I was at the Olive Bench Garden in KL playing with some dogs and having a field day taking photos with Aikee when my mother messaged me to give her a miss call to let her know that I’m safe and sound in KL. It’s probably a common concept of letting your love ones know you are safe, “Bao Ping An”, without having to incur the hefty overseas charges.
Of course these days we all carry mobile phones that comes with caller id so we’ll know exactly who missed called us. But when I was as young as 6 years old, my mother already taught me how give her miss calls. Whenever I finished school late due to enrichment classes or rehearsals, I would go to the public phone to give my mother one miss call with a distinctive 3 rings before disconnecting to let her know that I’m done and she can come pick me. At that time, mobile phones were practically unheard of and my home phone didn’t have any caller ids.
Later on in life, when I first went on travel trips with the school, I also learnt how to give miss calls to my mother to let her know I’m safe and sound. My family didn’t own a pager and neither was mobile phones popular yet. This was the time before Nokia released their famous 3210 mobiles. So what I did was to call the local operator to let them know that I want to make a collect call to my family back in Singapore. The name I used is “Karen Ashley MeiSze”. In case you misunderstand, Meisze is not my Chinese name but a code word. When my family picks up a call from the operator, they will reject the collect call but they already know that I have arrived and I’m well. Which is the meaning of meisze or Mei Shi! However if I needed any help, the collect call would just be under the name of “Karen Ashley”.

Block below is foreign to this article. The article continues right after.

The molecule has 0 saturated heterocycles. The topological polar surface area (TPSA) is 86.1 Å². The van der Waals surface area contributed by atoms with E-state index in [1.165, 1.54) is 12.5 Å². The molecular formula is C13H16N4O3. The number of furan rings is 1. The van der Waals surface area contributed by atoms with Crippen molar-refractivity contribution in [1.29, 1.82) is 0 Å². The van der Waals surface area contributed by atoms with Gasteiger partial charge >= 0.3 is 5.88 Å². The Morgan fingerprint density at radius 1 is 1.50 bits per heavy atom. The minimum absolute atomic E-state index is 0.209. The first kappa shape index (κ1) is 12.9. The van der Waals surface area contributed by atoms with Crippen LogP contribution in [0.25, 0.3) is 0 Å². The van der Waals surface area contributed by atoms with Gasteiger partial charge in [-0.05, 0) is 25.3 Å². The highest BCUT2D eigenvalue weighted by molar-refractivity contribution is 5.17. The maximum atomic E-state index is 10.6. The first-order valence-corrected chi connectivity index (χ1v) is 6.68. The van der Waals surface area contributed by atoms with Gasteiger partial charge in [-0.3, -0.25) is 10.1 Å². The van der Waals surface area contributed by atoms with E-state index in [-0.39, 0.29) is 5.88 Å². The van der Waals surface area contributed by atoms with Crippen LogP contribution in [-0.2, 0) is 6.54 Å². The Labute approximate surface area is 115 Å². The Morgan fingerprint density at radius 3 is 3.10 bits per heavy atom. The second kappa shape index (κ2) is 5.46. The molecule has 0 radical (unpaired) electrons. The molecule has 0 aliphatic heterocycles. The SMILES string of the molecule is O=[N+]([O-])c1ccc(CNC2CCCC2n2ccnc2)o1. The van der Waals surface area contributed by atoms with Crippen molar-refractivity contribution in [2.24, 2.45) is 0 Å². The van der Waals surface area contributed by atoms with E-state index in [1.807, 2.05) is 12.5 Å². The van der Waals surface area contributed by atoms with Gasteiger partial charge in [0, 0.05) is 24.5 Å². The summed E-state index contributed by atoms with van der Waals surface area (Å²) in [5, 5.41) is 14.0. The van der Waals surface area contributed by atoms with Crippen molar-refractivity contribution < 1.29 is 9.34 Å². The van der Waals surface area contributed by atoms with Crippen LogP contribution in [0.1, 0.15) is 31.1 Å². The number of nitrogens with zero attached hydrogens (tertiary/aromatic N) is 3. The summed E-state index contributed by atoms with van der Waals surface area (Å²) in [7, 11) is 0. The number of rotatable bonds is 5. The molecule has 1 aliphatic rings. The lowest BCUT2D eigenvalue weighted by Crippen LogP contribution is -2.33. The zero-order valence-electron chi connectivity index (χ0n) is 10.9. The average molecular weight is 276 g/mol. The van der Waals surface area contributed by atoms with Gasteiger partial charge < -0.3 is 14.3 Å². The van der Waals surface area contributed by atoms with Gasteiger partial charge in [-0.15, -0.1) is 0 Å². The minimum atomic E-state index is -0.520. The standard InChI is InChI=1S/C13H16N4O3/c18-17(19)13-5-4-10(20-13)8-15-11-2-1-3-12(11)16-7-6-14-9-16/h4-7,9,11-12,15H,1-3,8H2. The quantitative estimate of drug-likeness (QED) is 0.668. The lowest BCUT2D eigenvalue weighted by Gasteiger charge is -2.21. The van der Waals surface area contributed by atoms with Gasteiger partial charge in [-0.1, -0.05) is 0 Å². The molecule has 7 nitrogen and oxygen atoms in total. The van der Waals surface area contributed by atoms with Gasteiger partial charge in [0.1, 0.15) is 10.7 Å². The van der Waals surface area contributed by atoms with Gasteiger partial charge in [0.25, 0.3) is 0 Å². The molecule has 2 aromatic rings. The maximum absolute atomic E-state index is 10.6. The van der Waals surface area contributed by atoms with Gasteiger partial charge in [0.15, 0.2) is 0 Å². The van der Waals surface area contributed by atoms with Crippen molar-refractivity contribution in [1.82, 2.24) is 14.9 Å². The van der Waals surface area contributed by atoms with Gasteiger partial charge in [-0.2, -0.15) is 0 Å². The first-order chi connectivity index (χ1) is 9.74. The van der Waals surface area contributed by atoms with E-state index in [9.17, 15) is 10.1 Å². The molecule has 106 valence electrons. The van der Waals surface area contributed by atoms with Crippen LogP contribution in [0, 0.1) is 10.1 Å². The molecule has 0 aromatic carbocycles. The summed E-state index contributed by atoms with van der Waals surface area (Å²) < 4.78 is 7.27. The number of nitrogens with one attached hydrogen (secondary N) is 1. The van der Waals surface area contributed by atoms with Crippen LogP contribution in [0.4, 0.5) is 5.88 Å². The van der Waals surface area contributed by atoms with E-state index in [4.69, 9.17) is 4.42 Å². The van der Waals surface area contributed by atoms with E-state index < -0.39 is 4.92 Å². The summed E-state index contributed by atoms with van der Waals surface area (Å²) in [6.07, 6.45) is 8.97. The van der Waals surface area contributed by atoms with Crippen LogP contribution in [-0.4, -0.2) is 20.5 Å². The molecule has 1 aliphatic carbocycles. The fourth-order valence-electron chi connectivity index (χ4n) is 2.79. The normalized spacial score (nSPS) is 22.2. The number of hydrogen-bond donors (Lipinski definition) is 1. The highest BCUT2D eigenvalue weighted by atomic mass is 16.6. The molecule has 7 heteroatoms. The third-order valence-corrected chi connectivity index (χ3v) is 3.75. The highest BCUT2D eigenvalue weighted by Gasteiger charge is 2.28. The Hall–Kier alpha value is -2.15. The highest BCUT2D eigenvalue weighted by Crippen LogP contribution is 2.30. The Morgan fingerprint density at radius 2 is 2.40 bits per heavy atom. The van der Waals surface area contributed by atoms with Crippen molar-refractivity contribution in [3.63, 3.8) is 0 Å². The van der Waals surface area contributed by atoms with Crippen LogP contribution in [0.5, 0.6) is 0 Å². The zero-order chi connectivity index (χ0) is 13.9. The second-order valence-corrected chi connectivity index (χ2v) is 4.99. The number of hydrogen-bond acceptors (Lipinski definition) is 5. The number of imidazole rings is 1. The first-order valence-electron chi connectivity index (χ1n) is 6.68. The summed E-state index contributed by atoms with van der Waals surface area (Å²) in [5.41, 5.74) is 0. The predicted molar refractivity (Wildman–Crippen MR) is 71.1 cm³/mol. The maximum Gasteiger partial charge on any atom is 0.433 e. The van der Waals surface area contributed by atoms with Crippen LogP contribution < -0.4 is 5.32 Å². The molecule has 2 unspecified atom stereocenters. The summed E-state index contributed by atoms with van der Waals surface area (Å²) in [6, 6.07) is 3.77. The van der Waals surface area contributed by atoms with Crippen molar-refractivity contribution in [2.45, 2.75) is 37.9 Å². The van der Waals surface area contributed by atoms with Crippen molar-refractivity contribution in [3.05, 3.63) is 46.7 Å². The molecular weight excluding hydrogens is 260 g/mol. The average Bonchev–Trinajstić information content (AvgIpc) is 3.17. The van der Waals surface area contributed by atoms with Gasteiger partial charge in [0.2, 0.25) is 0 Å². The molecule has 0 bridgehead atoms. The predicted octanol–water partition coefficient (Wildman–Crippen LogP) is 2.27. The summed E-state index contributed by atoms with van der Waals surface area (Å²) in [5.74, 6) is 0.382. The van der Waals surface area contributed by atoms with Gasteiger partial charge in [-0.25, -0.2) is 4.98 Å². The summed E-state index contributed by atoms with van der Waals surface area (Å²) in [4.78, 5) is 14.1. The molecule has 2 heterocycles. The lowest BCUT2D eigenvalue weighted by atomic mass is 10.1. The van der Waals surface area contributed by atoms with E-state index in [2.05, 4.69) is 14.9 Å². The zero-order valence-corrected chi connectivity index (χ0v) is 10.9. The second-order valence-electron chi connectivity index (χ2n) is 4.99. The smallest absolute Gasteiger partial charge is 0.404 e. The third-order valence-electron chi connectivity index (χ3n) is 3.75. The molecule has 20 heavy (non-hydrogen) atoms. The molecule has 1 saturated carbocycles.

Fast forward to today and I still use the same trick! I don’t use call collect but I will use the miss call method. Not only for letting my family know I’ve arrived safely overseas but I also use it to call my overseas friends with foreign numbers to let them know I’ve arrived at the pre-arranged meet-up location!
Travelling the world, I learnt that it’s a common technique used among all races and countries. The Italians even have a word for it – “squilla il telefono”. In UK and Australia, they would say ” I’ll prank you” and in the Phillipines their word is “miskol”. In Bangladesh, the number of miss calls in their network is as high as 70%.
And just for interest sake, I even found out that the number of missed calls conveys different messages in different parts of the world!
2 miss calls – I’m running late.
In Syria, 5 miss calls – I’m online now, come find me to chat!
In Bhutan, the customers would miss call the farmer. The number of miss calls shows the number of milk they want!
In India, businesses give miss calls to their customers to let them know their goods are ready!